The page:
TALSIBHAI RANCHHODBHAI Vs. HIRABHAI KESHAVPURI GOSAI
LAWS(GJH)-1966-9-17
HIGH COURT OF GUJARAT
Decided on September 28,1966

TALSIBHAI RANCHHODBHAI Appellant
VERSUS
HIRAPURI KESHAVPURI GOSAI Respondents

JUDGEMENT

P.N.BHAGWATI - (1.) THIS petition arises out of an application made by the first respondent against the petitioner for possession of two pieces of land bearing Survey Numbers 130A and 130B and admeasuring respectively 2 Acres 28 Gunthas and 0 Acre 9 Gunthas situate in village Lali Mehmedabad Taluka Kaira District under sec. 3217 of the Bombay Tenancy and Agricultural Lands Act 1948 (hereinafter referred to as the Tenancy Act). The first respondent is the landlord and the petitioner is the tenant in respect of the said lands. Prior to 31st March 1957 the first respondent had made an application for possession of the said lands from the petitioner under sec. 31 of the Tenancy Act on the ground that he bona fide required the same for personal cultivation. But that application was rejected in the first instance by the Mamlatdar and thereafter on appeal by the Deputy Collector and the final order of rejection was made on 7 May 1957. The first respondent thereafter applied for a certificate of exemption in respect of the said lands under sec. 88C of the Tenancy Act and on the application the Mamlatdar decided that the said lands were exempt under sec. 88C from the provisions of secs. 32 to 32R and a certificate of exemption was accordingly issued to the first respondent in November 1959. The group of sections comprising secs. 325 32 and 32 was thereafter introduced in the Tenancy Act by Gujarat Act XVI of 1960 with effect from 13th December 1960. Since the first respondent held a certificate of exemption issued to him under sec. 88C he was a certified landlord within the meaning of that expression in Clause (i) of sec. 325 see the petitioner was an excluded tenant within the meaning of that expression in Clause (ii) of sec. 335. Sec. 32r conferred a right on the first respondent to terminate the tenancy of the said lands leased by him to the petitioner after giving notice on or before 31st December 1961 and making an application for possession to the Mamlatdar on or before 31 March 1962 and the first respondent accordingly served a notice in writing on the petitioner before 31st December 1961 terminating the tenancy of the petitioner on the ground that he bona fide required the said lands for personal cultivation and made an application to the Mamlatdar before 31 March 1962 for possession of the said lands from the petitioner or the same ground namely that the said lands were required bona fide for personal cultivation. The first respondent gave evidence in support of the application and in his evidence he stated that the only business he had was of vegetable shop and he was unable to maintain himself and the members of his family out of the income of the vegetable shop. The first respondent admitted that he was in possession of certain lands belonging to the Hanuman Trust and was cultivating the same as a tenant but according to him the area of the said lands was only 3 acres 15 gunthas and that was not sufficient for the maintenance of himself and the members of his family. The petitioner also gave evidence but in his evidence he did not state anything about the financial position of the first respondent and all that he stated was that whatever he wanted to say he would give in writing. The petitioner accordingly filed a statement dated 11th May 1962 and in that statement he alleged that the lands which were being cultivated by the first respondent as tenant admeasured 7 acres and not 3 acres 15 gunthas as alleged by the first respondent. On this evidence the Mamlatdar who heard the application came to the conclusion that the first respondent had failed to establish that he bona fide required the said lands for personal cultivation and he accordingly by an order dated 23 June 1962 rejected the application. It may be mentioned that so far as the other points arising in the application were concerned they were decided by the Mamlatdar in favour of the first respondent. The first respondent being aggrieved by the order rejecting his application preferred an appeal to the Prant Officer but the Prant Officer also took the same view as the Mamlatdar on the question of bona fide requirement of the suit lands for personal cultivation and by an order dated 21st November 1962 dismissed the appeal and confirmed the order of the Mamlatdar rejecting the application. The first respondent thereupon preferred a Revision Application to the Revenue Tribunal. Before the Revenue Tribunal it was urged on behalf of the first respondent that the finding of the Prant Officer that the evidence did not establish that the first respondent bona fide required the said lands for personal cultivation was vitiated by an error in appreciation of important evidence and that the Revenue Tribunal was therefore entitled to set aside that finding and to come to the conclusion that the said lands were bona fide required by the first respondent for personal cultivation and possession of the said lands could therefore be handed over to the first respondent. One of the questions which arose before the Revenue Tribunal In the determination of this contention was whether the area of the lands in the cultivation of the first respondent as tenant was 7 acres or 3 acres 15 gunthas and this question was quite material for it might conceivably have a bearing on the issue whether the first respondent required the lands leased to the Petitioner bona fide for personal cultivation The Revenue Tribunal pointed out that the evidence of the first respondent showed that he had lands admeasuring 3 acres 15 gunthas in cultivation as a tenant whereas the case of the petitioner was that the area of the said lands was 7 acres but that case was not supported by any statement on oath made by the petitioner. The Revenue Tribunal however did not proceed to find that the area of the lands in the cultivation of the first respondent as a tenant was 3 acres 15 gunthas but proceeded on the assumption that the area of of the said lands was 7 acres since in the view taken by it it was immeterial as to what was the area of the said lands. The Revenue Tribunal took the view that the lands held by the first respondent as a tenant could not provide a sure and steady means of subsistence to the first respondent and circumstances might arise in which the tenancy might be terminated or the and might go back into the passion of the landlord for one reason or the other and therefore the subsistence on the tenancy lands cannot by itself be said to be so steady and sure that a landlords asking for has own lands for personal cultivation be said to be unreason. able or not honest-if a man has lands as a tenant in a case like the present one and if he has ownership land then in those circumstances for reasons of safety and steadiness if he asks for possession of his own lands for personal cultivation I do not think it is possible to say that the demand of the small landholder in unreasonable for the reason that he has got tenancy lands under cultivation. The Revenue Tribunal observed that this aspect of the question was completely lost sight of by the Mamlatdar as well as by the Prant Officer and this constituted an error in appreciation of important evidence attracting the revisional jurisdiction of the Revenue Tribunal under sec. 76 of the Tenancy Act. The Revenue Tribunal in this view of the matter ignored the income from lands held by the first respondent as a tenant and proceeding on the basis that the only source of income for the first respondent was the business of vegetable shop the Revenue Tribunal held that the first respondent had established has bona fide requirement of the lands leased to the petitioner for personal cultivation. the Revenue Tribunal also rejected a contention urged on behalf of the petitioner namely that the application of the first respondent was barred by reason of principles analogous to res judicata since the earlier application made by the first respondent under sec. 31 on the same ground namely bona fide requirement for personal cultivation was rejected by the Mamlatdar in the first instance and on appeal by the Deputy Collector and it was held by the said authorities that the first respondent did not require the said lands bona fide for personnel cultivation and the decision of the said authorities could not be set at naught in the present proceedings unless the first respondent showed that there was change in circumstances between the date of the making of the earlier application and to date of the present application. The Revenue Tribunal held that sec. 32r sub-sec. (2)(a) in terms declared that an application under sec. 32T could be made by the certified landlord in accordance with the provisions of sub-sec. (3) of sec 32T notwithstanding that an earlier application in respect of the same tenancy made under sec. 31 was rejected and the rejection of the earlier application made by the first respondent under sec. 31 could not therefore be urged as an answer to the successful prosecution of the present application. The Revenue Tribunal in the result set aside the orders of the Mamlatdar and the Prant Officer and held that the first respondent was entitled to possession of the lands leased to the petitioners as he required the same bona fide for personal cultivation under the provisions of sec. 32T and the petitioners according to the finding of the Mamlatdar which was not challenged before the Prant Officer or the Revenue Tribunal held other lands exceeding half economic holding and made an order to that effect in favour of the first respondent. The petitioner thereupon preferred the present petition challenging the decision of the Revenue Tribunal.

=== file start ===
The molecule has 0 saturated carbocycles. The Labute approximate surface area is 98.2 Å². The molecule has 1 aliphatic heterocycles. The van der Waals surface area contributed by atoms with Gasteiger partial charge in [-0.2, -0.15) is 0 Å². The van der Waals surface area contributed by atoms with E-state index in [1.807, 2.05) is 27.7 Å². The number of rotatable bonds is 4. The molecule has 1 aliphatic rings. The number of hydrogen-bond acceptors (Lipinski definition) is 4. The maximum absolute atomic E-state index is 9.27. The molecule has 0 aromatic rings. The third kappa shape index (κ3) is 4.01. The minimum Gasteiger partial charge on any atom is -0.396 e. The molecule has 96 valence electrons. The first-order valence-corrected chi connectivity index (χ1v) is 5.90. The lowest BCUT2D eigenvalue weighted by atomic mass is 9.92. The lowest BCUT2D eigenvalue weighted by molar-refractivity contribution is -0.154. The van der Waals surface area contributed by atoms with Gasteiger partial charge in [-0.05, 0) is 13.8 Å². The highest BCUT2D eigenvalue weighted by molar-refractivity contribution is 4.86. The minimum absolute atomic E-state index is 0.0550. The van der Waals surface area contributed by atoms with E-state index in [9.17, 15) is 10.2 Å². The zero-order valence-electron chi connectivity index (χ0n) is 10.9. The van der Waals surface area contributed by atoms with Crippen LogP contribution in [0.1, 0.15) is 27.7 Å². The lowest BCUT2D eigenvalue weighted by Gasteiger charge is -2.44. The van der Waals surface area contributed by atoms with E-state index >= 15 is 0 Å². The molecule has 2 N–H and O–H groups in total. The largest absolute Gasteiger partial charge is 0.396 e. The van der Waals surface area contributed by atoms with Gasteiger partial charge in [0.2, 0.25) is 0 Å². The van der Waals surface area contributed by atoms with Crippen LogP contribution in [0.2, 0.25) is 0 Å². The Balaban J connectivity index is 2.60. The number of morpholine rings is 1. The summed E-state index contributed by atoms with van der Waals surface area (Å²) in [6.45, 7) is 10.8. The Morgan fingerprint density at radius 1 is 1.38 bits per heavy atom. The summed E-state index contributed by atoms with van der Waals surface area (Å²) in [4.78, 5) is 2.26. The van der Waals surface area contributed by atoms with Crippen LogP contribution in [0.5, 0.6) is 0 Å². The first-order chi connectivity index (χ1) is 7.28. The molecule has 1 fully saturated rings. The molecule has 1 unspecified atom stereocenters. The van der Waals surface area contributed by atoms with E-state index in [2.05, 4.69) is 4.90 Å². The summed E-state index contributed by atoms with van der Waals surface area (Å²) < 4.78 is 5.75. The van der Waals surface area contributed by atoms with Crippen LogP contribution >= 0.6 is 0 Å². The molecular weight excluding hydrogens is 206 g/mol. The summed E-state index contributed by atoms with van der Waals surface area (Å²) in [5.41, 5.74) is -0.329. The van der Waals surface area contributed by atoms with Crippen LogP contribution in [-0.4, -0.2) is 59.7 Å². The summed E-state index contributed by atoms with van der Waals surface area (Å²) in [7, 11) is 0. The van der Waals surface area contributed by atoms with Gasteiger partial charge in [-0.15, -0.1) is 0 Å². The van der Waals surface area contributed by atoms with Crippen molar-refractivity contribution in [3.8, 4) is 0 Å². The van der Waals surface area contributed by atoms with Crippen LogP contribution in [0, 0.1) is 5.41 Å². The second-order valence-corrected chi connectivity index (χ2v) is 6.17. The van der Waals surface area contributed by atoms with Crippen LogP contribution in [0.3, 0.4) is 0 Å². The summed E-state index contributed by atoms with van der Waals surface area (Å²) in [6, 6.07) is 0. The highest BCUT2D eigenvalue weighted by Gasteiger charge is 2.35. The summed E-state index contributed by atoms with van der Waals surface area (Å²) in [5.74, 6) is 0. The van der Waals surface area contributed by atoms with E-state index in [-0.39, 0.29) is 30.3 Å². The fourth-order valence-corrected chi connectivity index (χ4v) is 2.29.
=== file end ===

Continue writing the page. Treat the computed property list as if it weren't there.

(2.) THE first contention urged by Mr. C. T. Daru learned advocate appearing on behalf of the petitioner in support of the petition was that in the earlier application made by the first respondent for possession of the lands leased to the petitioner under sec. 31 it was held by the Mamlatdar In the first instance and by the Deputy Collector in appeal that the first respondent had failed to establish that he required the said lands bona fide for personal cultivation and this decision of the Revenue authorities in the earlier application was binding on the parties in the present application on principles analogous to res judicata unless the first respondent showed that there was change of circumstances between the date of making of the earlier application and the date of the present application and since there was no such change of circumstances shown by the first respondent it was not open to the Revenue authorities on the present application to hold contrary to the decision of the Revenue authorities in the earlier application that the first respondent required the said lands bona fide for personal cultivation. It is true that the principles analogous to res judicata require that a decision once reached between the parties should not be reopened except for valid cause such as change of circumstances but in the present case there is no scope for the application of the principles analogous to res judicata since there is an express provision contained in sec. 32T sub-sec. (2)(a) which entitles a certified landlord to terminate the tenancy of any land leased by him to an excluded tenant by giving notice and making an application for possession as provided in sub-sec. (3) of sec. 32r notwithstanding that in respect of the same tenancy an earlier application made by him in accordance with sec. 31 sub-sec. (2) has already been rejected. THE earlier application made by a certified landlord under sec. 3 sub-sec. (2) may have been rejected by the Revenue authorities on any ground warranting the rejection of the application but whatever be the ground on which the rejection is based the rejection cannot stand in the way of a certified landlord terminating the tenancy of the land leased to an excluded tenant by giving notice and making an application for possession if he satisfies the Revenue authorities that he bona fide requires the land for personal cultivation. Even if the earlier application is rejected on the ground that the certified landlord was unable to show that he bona fide required the land from the excluded tenant for personal cultivation the certified landlord can notwithstanding the rejection of the earlier application terminate the tenancy of the land leased to the excluded tenant under sec. 32T sub-sec. (1) if he bona fide requires such land for person cultivation. Sec. 321 sub-sec. the confers a right on a certified landlord to terminate the tenancy of any land leased by him to an excluded tenant if he bona fide requires such 1and for personal cultivation provided he gives notice and makes an application for possession as provided in sec. 32T sub-sec (3) and this right is a nest and distinct right which is conferred upon him for the first time since the principle that the tiller must become the owner of the soil is now sought to be made applicable to his tenant under sec. 32U. Before an excluded tenant is deemed to have purchased the land held by him from a certified landlord the certified landlord is given a right to terminate the tenancy of the land leased by him to the excluded tenant if such land is bona fide required by him for personal cultivation and since the consequence of the certified landlord not terminating the tenancy of the land leased to the excluded tenant would be to make the excluded tenant deemed purchaser of such land the right to terminate the tenancy on the ground of bona fide requirement for personal cultivation is conferred on the certified landlord as a new and distinct right the exercise of which is not to be influenced or affected by the rejection of an earlier application made by the certified landlord under sec. 31 sub-sec. (2). If an earlier application made by the certified landlord under sec. 31 sub-sec. (2) has been granted by the Revenue authorities and the certified landlord has obtained possession of any land held by the excluded tenant on the ground that the certified landlord required it for personal cultivation or for non-agricultural use the certified landlord cannot terminate the tenancy of the excluded tenant under sec. 32T sub-sec. (1) by reason of sub-sec. (5)(a) of sec. 32T. But if such an application has been rejected that cannot stand in the way of the certified landlord terminating the tenancy of the land leased to the excluded talent if he can show to the Revenue authorities that he bona Side requires such land for personal cultivation. THE Revenue Tribunal was therefore right in taking the view that the decision of the Revenue authorities in the earlier application made by the first respondent under sec. 31 sub-sec (2) did not bind the parties in the present application on the principles analogous to res judicata and notwithstanding the said decision the first respondent could terminate the tenancy of the lands leased to the petitioner if he could show in the present application that he bona fide required the said lands for personal cultivation. [THE rest of the judgment is not material for the report]. Petition allowed.;